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PRIVATE LIVES: HOME ENTERTAINMENT, FAMILY ACTIVITIES

FAMILY : On This Tour, the Medium Is the Mess : Smells like preteen spirit? Nah, parents get in on the action too, in Nickelodeon's zany 'Mega Mess-a-Mania,' coming to L.A. this week.

February 18, 1996|Donald Liebenson | Donald Liebenson is a Chicago-based freelancer who writes about home video

CHICAGO — For the uninitiated, "Mega Mess-a-Mania" is the ultimate in audience participation. Think "Let's Make a Deal" meets "The Slime People." First, thousands of wildly costumed, placard-waving hopefuls scream to be chosen to go onstage. After that, it's not whether you win or lose, it is whether you get slimed.

An estimated 10,000 gallons of the green stuff will be on hand (and legs and arms . . . ) as Nickelodeon brings its "Mega Mess-a-Mania Live" Tour to Southern California this week.

"Typical Nickelodeon," says one of the show's hosts, Donnie Jeffcoat. That means crazy games, a lot of whipped cream and going "oogabooga nuts."

The "Ghostbusters" movies created an image of slime as something to be feared. Nothing could be further from the truth, says Nickelodeon's resident slimeologist and the show's "slimeological consultant," known only as the Professor. "Slime just wants to be your friend," he says.

Slime is described as an organic matter from Earth, deposits of which just happen to be found at Nickelodeon's studios in Florida.

"Slime cannot hurt you. It is just messy. It is quite an honor to be slimed," the Professor says. "However, don't come to the show in your Sunday best."

"That's the key," echoes Jeffcoat, who hosts Nickelodeon's "Wild and Crazy Kids." [is this the TV show on which the mega mess-a-mania tour is part of/should we have a tag at the bottom on when the show airs on Nick?] "Slime washes off, but don't come in clothes you really care about. Go buy a $2 orange T-shirt and wear an old pair of jeans. Because if we pick you, there's a very good chance when you get up on that stage, you're going to walk off with some sort of slime."

Judging from a recent "Mess-a-Mania" performance here, the audience wouldn't have it any other way. Several youngsters had the words "Slime me" painted on their faces. Others thrust homemade signs that read, "Pick me!" and "I live for slime."

Some will go to any lengths to be noticed by Jeffcoat and co-host Bryan Stinson of Nickelodeon Studio's Game Lab, who spring through the audience picking contestants. One, Jeffcoat recalls, painted his entire head in Nickelodeon colors, orange and green, and topped himself with sparkling glitter.

And that was an adult.

This, its creators say, is exactly the point of "Mess-a-Mania," not just to encourage kids to be kids but adults to do so as well.

"We like to get people, young and old, down to their kid essence," says Don Brandenburg, one of the show's creators. "While the show fulfills a kid's fantasies by allowing them to do something they wouldn't normally be allowed to do, it was also designed to get kids and parents to play together. The great thing for me is watching families come onstage and, after their game, leaving arm in arm, almost like they have come through a war together."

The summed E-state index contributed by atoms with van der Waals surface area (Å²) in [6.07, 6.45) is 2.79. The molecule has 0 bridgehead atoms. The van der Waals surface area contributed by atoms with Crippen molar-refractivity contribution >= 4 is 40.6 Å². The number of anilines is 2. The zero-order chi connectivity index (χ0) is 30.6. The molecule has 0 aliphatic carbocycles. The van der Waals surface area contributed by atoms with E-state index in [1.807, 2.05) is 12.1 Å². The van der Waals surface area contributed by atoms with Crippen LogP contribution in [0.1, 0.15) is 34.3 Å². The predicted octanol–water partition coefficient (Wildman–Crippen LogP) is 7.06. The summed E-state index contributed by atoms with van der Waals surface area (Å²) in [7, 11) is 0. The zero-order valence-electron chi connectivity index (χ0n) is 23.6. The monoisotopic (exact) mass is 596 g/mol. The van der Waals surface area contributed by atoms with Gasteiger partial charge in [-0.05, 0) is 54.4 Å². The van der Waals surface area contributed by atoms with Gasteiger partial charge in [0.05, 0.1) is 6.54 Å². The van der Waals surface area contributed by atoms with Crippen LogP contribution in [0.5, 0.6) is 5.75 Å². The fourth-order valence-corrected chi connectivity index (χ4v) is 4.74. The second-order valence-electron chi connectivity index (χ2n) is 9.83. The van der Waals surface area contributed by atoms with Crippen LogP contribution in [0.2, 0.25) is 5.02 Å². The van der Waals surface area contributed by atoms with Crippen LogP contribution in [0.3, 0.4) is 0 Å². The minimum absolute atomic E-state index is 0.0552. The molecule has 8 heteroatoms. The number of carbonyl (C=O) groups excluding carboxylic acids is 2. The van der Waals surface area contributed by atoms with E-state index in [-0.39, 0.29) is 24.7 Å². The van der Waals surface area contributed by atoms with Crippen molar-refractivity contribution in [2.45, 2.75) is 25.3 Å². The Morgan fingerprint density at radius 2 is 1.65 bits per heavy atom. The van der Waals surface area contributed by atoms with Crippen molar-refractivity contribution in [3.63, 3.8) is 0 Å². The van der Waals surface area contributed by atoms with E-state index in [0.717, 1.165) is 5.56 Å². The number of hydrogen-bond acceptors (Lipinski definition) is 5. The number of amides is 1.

In the world of Nickelodeon, there is no such thing as an inner child. Young and old are encouraged to outwardly revel in the glory that is Gak, a Nick term for getting down and dirty. "Mess-a-Mania" even has its own Gakmeister, Darla Boogaire, who serves as the show's mistress of ceremonies. It's a messy job, but somebody's got to do it.

Decked out in a beehive wig, outsize rhinestone glasses and bulbous nose, Boogaire is "a combination of Jane Hathaway from 'The Beverly Hillbillies,' Julia Child and Mrs. Doubtfire," says Brandenburg, her alter ego. "I see her as everyone's favorite aunt who has kept her sense of being a kid."

As the six games that make up the show wildly illustrate, happy is the child who gets to plant a heaping, dripping whipped-cream pie into a parent's face. And happy is the parent who is called upon to literally make a "horse's butt" out of his or herself (part of "Mess-a-Mania's" version of "Post Office").

The games, Jeffcoat says, were designed "to allow kids to release their natural kid energy. But adults are also such a big part of the show. A lot of times they get even more excited than the kids, and their enthusiasm just makes their kids' energy even higher."

During "Clothes Out," for example, kids race to deliver heaps of outrageously mismatched clothing to their parents, who must then put on as many of the items as they can while under a giant tarp.

Before a game makes it to the "Mess-a-Mania" stage, it is kid-tested and approved, Brandenburg notes.

"The 'Pieatholon' went through three different versions," he says. "We just kept trying things until it worked. At one point in the evolution of 'Clothes Out,' one of the contestants pointed out that one team had an unfair advantage and we fixed that."

Who is most likely to be chosen?

"Those who are energetic and have made an effort," Jeffcoat says. But those who are just the opposite are just as likely to be picked. "If we see you're just sitting in your chair," he says with a laugh, "then you're a good target. We had a guy in Portland, Me., a few weeks ago who was talking on his cellular phone. We gave him a little problem."

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